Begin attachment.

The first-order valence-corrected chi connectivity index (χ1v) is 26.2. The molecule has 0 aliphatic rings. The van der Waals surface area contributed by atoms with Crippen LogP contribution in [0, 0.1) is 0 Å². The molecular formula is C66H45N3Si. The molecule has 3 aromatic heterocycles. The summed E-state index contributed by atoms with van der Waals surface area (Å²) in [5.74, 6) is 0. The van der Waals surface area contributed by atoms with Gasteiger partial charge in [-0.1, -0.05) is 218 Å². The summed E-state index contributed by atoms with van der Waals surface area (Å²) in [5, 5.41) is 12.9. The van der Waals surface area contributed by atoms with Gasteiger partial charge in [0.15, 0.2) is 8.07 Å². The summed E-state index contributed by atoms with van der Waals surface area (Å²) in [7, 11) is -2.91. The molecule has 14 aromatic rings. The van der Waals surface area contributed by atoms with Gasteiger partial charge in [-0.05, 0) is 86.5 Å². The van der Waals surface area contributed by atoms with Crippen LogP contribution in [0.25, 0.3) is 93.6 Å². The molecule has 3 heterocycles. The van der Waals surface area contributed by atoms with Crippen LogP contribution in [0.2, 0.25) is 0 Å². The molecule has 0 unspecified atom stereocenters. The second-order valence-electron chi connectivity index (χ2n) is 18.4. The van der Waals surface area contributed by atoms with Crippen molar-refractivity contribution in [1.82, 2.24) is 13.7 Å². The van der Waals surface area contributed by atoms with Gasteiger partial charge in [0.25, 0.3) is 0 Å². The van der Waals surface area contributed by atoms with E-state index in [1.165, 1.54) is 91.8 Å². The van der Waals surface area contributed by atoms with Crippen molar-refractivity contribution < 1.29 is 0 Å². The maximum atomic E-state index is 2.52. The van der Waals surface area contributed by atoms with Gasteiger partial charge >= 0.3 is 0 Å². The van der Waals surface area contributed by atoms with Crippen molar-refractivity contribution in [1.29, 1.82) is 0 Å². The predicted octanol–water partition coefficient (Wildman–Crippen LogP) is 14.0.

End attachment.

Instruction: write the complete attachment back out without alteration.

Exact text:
The first-order valence-corrected chi connectivity index (χ1v) is 26.2. The molecule has 0 aliphatic rings. The van der Waals surface area contributed by atoms with Crippen LogP contribution in [0, 0.1) is 0 Å². The molecular formula is C66H45N3Si. The molecule has 3 aromatic heterocycles. The summed E-state index contributed by atoms with van der Waals surface area (Å²) in [5.74, 6) is 0. The van der Waals surface area contributed by atoms with Gasteiger partial charge in [-0.1, -0.05) is 218 Å². The summed E-state index contributed by atoms with van der Waals surface area (Å²) in [5, 5.41) is 12.9. The van der Waals surface area contributed by atoms with Gasteiger partial charge in [0.15, 0.2) is 8.07 Å². The summed E-state index contributed by atoms with van der Waals surface area (Å²) in [7, 11) is -2.91. The molecule has 14 aromatic rings. The van der Waals surface area contributed by atoms with Gasteiger partial charge in [-0.05, 0) is 86.5 Å². The van der Waals surface area contributed by atoms with Crippen LogP contribution in [0.25, 0.3) is 93.6 Å². The molecule has 3 heterocycles. The van der Waals surface area contributed by atoms with Crippen LogP contribution in [0.2, 0.25) is 0 Å². The molecule has 0 unspecified atom stereocenters. The second-order valence-electron chi connectivity index (χ2n) is 18.4. The van der Waals surface area contributed by atoms with Crippen molar-refractivity contribution in [1.82, 2.24) is 13.7 Å². The van der Waals surface area contributed by atoms with Gasteiger partial charge in [0.25, 0.3) is 0 Å². The van der Waals surface area contributed by atoms with E-state index in [1.165, 1.54) is 91.8 Å². The van der Waals surface area contributed by atoms with Crippen molar-refractivity contribution < 1.29 is 0 Å². The maximum atomic E-state index is 2.52. The van der Waals surface area contributed by atoms with Gasteiger partial charge >= 0.3 is 0 Å². The van der Waals surface area contributed by atoms with Crippen molar-refractivity contribution in [1.29, 1.82) is 0 Å². The predicted octanol–water partition coefficient (Wildman–Crippen LogP) is 14.0.